“From the very beginning, I was taught to be thrifty. I undertook my first journeys with relatively little pocket money on the back of my scooter. On my first trip I very consciously studied the world of hospitality from the point of view of every kind of tourist. I didn’t just look at luxury hotels but at all aspects of tourism and the differences between them, ranging from camping sites to luxury hotels.”
B.-H. F., 6. November 1963

Matthias Lowin:
Right and effective thriftiness will always become apparent if it is put in relation to the results. If, we tell our clients today that the calculated prices will remain stable over a long period of time and that they will not need to invest any extra money later, they are prepared to get on board the project with an investment that is fair for everybody involved.

Berno-H. Feuring:
Thriftiness does not work without the necessary experience. The decision makers we work with can count on getting the most reliable forecasts. And that is worth an awful lot – because, after all, you have to consider a risk period of three to five years and you always have to be well prepared in case of an emergency.


Matthias Lowin:
The main thing is to develop a product that is flexible when it comes to reacting to changing market conditions. For this purpose we do a market and location analysis, set up a feasibility study and do a forecast. We always do this against the background of several decades of experience in our sector and with our know-how of the entire requirements-spectrum in Germany, Europe and worldwide. Our expertise becomes apparent in the ability to correctly estimate the risks involved and to incorporate these risks in our calculations appropriately. After all, the main risk is the inability to react to risks correctly. We anticipate everything and this tactic has always served us well.

“Most of the time, the offer to build a hotel reaches us by post. In 1962 about 200 projects were introduced to us. Only very few of these fit our requirements to such an extent that it is worth our while to follow them up. The most important decisive factor is an appropriate market analysis. For this purpose, we do a kind of public poll of our own. The second factor is the location, the country, the city, the county and any special features.”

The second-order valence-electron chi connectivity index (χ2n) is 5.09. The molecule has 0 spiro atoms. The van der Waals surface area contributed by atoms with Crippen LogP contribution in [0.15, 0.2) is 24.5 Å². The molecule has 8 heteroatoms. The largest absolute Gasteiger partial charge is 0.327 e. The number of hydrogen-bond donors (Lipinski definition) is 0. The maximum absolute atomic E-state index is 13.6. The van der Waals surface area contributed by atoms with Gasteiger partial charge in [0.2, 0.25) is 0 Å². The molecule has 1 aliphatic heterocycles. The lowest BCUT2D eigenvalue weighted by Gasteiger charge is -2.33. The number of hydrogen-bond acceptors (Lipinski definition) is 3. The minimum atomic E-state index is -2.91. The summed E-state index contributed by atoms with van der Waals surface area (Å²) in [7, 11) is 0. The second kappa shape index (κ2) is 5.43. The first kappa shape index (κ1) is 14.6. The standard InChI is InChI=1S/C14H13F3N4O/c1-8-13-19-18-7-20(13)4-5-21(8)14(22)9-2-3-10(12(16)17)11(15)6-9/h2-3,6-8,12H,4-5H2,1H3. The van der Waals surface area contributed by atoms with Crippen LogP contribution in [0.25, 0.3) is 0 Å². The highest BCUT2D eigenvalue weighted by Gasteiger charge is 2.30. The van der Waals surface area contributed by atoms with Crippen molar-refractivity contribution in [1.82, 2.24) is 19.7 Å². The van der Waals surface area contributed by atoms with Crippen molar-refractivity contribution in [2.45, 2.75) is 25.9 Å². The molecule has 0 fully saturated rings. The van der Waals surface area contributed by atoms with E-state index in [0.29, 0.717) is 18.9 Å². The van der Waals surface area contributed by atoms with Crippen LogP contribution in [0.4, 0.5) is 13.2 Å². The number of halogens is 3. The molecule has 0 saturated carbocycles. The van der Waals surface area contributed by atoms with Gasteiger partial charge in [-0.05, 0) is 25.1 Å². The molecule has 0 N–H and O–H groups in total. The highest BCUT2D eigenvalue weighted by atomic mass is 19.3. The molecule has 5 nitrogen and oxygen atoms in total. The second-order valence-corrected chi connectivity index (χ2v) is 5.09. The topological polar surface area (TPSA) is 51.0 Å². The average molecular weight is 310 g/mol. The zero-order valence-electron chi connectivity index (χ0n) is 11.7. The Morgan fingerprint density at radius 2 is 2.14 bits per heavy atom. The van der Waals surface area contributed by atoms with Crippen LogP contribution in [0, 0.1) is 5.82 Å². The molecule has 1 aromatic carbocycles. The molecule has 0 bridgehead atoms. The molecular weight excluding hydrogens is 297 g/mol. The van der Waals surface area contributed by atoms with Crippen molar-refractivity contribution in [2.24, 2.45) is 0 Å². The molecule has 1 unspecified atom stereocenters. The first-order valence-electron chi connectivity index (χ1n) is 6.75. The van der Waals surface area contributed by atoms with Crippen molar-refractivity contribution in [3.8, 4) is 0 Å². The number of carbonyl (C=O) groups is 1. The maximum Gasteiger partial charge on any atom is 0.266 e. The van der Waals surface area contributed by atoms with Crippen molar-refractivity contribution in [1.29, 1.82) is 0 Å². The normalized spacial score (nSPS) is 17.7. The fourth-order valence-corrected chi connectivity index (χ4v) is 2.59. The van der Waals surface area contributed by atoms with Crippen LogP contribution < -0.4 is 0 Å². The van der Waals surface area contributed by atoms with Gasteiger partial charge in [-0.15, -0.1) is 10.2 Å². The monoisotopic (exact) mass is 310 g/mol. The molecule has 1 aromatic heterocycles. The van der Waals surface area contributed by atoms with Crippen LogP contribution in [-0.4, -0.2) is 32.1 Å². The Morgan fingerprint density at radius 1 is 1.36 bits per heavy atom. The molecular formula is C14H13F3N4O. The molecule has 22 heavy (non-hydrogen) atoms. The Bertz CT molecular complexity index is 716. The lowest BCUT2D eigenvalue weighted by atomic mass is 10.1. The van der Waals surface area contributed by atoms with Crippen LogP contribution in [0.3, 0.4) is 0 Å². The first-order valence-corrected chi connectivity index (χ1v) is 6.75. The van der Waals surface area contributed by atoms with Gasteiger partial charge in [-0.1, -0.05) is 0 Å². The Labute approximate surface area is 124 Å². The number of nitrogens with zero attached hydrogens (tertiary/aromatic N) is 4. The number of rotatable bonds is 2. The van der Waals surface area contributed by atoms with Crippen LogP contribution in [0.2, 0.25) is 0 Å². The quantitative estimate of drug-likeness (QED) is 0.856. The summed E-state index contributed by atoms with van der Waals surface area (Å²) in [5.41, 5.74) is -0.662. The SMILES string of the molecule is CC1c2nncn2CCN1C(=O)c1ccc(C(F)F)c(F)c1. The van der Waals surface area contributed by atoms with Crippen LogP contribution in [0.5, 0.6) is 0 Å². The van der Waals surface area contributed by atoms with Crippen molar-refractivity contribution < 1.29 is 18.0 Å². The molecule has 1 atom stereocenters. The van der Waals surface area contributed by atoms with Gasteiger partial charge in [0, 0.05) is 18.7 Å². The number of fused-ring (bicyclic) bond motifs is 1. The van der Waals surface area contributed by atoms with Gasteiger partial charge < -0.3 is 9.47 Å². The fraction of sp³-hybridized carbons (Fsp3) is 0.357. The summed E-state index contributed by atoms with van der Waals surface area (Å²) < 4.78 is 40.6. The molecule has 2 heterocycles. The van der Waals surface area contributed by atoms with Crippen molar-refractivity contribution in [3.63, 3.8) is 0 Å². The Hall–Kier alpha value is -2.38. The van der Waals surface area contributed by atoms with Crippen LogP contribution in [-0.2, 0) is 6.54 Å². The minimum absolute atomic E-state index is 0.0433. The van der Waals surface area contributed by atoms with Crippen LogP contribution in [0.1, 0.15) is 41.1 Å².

B.-H. F., 6. November 1963


“One of the consequences of an efficient hotel chain is advertising. From the very first day, we turned our attention to this subject: When our first hotel opened in Mainz we counted more than 400 press reports. We published our own magazine in our own agency and created our own printed matter. Some of our artful designs used on our menus, for example, were true little masterpieces. However, we never restrict our advertising to well-chosen words but put an emphasis on our services."
B.-H. F., 6. November 1963

Matthias Lowin:
We still put a lot of value on the right means of communication today. This is particularly important in a field of several hundred instead of only twenty players. The moment foreign investors enter the scene we have to make sure that our brand communication is up-to-date in order to keep up with the pace of modern business and to convey sustainability in an abstract form. It is part of the globalisation process in the international world of investments.